Week 7 has ended with successful non-technical growth from outside of the boot camp experience. If you're more interested in the technical side of things, check out the week 7 technical recap here. This week was somewhat limited in available time due to some personal matters but I was able to get squeeze in enough hours to keep up. I've got the usual round of articles, an informational interview, and an update on the Chainlink Spring Hackathon below. As always, let me know if you have any recommendations for what I should be trying to learn next.
<usual_enterance> If you're new here I'm creating this blog series as I go from coding newbie to working in web3. I'm creating this to reflect on the technical and non-technical growth and to leave it behind for others who might be interested in how they can follow a similar path. </usual_enterance>
I tweet every day about at least one web3 article, here are the biggest takeaways from those articles this week;
- Smart contracts allow any deal or transaction to be securely automated and decentralized.
- Smart contracts should be used because they are accurate, efficient, transparent, secure, save money, and guarantee outcomes
- The limitations of these are a lack of ability to change, there are few remedies for breach, limit negotiations, security concerns, and outside data constraints
- Logical for large enterprises to seek private, permissioned blockchain options but small and medium companies are better off using public blockchains because they can utilize greater resources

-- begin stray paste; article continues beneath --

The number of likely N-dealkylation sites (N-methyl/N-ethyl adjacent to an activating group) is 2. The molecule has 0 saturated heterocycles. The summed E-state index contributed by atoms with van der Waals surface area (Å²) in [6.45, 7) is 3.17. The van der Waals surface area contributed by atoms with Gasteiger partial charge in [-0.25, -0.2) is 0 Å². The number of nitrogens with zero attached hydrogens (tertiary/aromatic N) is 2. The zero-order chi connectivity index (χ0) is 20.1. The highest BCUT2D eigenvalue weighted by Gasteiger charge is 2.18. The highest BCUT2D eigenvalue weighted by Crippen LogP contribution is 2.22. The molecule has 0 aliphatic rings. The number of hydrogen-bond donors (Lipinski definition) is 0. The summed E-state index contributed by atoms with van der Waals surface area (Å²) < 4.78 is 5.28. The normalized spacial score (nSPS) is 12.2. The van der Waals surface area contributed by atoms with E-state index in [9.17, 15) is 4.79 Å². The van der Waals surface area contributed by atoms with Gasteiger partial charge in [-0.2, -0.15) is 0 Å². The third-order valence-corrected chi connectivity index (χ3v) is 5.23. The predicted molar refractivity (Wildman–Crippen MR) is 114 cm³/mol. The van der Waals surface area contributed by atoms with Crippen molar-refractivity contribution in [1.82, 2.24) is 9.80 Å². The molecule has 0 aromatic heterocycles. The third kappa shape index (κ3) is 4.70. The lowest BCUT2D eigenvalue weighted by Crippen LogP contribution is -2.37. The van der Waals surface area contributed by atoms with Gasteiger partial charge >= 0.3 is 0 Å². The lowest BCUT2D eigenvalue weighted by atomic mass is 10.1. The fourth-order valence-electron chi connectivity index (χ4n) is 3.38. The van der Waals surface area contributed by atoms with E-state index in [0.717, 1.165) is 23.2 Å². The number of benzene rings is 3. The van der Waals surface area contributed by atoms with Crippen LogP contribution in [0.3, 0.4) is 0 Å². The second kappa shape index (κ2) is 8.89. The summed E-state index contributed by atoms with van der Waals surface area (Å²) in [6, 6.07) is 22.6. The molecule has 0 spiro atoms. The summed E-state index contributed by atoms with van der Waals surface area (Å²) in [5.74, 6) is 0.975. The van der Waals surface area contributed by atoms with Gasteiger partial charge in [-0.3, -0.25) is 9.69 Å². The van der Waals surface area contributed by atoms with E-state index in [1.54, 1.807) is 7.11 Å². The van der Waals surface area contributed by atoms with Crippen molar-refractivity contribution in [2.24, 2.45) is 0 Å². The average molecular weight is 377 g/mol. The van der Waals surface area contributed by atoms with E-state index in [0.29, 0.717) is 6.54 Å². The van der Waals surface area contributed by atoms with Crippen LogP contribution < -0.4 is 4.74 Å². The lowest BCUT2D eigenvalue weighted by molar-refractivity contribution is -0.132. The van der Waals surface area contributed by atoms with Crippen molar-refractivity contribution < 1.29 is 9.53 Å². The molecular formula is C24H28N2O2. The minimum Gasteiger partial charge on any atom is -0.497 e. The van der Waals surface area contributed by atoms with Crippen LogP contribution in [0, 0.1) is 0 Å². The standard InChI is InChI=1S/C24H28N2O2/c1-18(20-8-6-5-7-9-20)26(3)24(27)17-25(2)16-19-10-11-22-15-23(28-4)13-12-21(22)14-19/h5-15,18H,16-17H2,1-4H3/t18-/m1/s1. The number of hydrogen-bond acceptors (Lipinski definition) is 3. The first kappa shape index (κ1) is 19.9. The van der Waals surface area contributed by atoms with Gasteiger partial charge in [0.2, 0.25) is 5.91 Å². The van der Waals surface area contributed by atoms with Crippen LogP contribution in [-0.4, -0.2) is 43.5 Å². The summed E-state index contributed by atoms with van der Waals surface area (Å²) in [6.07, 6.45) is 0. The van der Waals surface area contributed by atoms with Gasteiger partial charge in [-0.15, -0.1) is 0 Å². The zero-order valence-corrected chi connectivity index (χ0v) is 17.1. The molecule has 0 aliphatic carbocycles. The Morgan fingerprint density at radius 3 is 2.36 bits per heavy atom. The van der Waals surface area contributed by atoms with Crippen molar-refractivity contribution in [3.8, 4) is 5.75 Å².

- Smart legal contracts are the applications of the code that make a smart contract
- Generally speaking, smart contracts are enforceable but just because a contract exists, that does not mean it is legally enforceable
- Solidity is an OOP language with JS-like syntax and can be deployed using an IDE or real coding environment
- Solidity and Rust devs are in high-demand and short-supply
And you can find my sources here;
- What is a smart contract?
- BENEFITS OF SMART CONTRACTS
- Smart contracts can redefine business — But this doesn’t imply wide openness
- Smart Legal Contracts: Explanation & Enforceability
- Top 5 smart contract programming languages for blockchain
- Writing smart contracts with Solidity
- Desperation for Rust, Solidity as crypto coding languages rise
I had the chance to meet with a web3 developer this week who was working with a web3 protocol as a full stack developer. I asked how they stay up-to-date with web3 stuff, and they recommended that the best way was to be active in Discord and Twitter communities around web3 and to be an active user of platforms and protocols, this would also be vital to break into the space as a new developer myself. Some final parting advice was given and part of that was about the hackathon and their recommendation to find ideas was to dive into Chainlinks integrations and find something that interests the team and try to build off that.
Chainlink Spring Hackathon
Only a brief update to this, as mentioned above a web3 developer helped with understanding where to find some ideas for what to build. The team should be meeting by the end of the week to share ideas and try to start working out what additional technology we need to become familiar with before the hackathon begins on April 22nd.
What comes next this week is a strong focus on technical projects and the new course Flask + MySQL, as well as the daily articles and developing hackathon ideas for the team. I'm excited to have another week of smart contract-focused learning with the articles, this continues to prove to be an area of high career interest to work towards, and learning more about the different languages they are written in will surely help me understand how I might pursue that following the boot camp experience closing in May.
If you'd like to join the learning community I'm building on Discord for web3, you can find the link for that here. It's a space that I am trying to build for myself and others to share their growing knowledge of all things web3.
You can also find me here: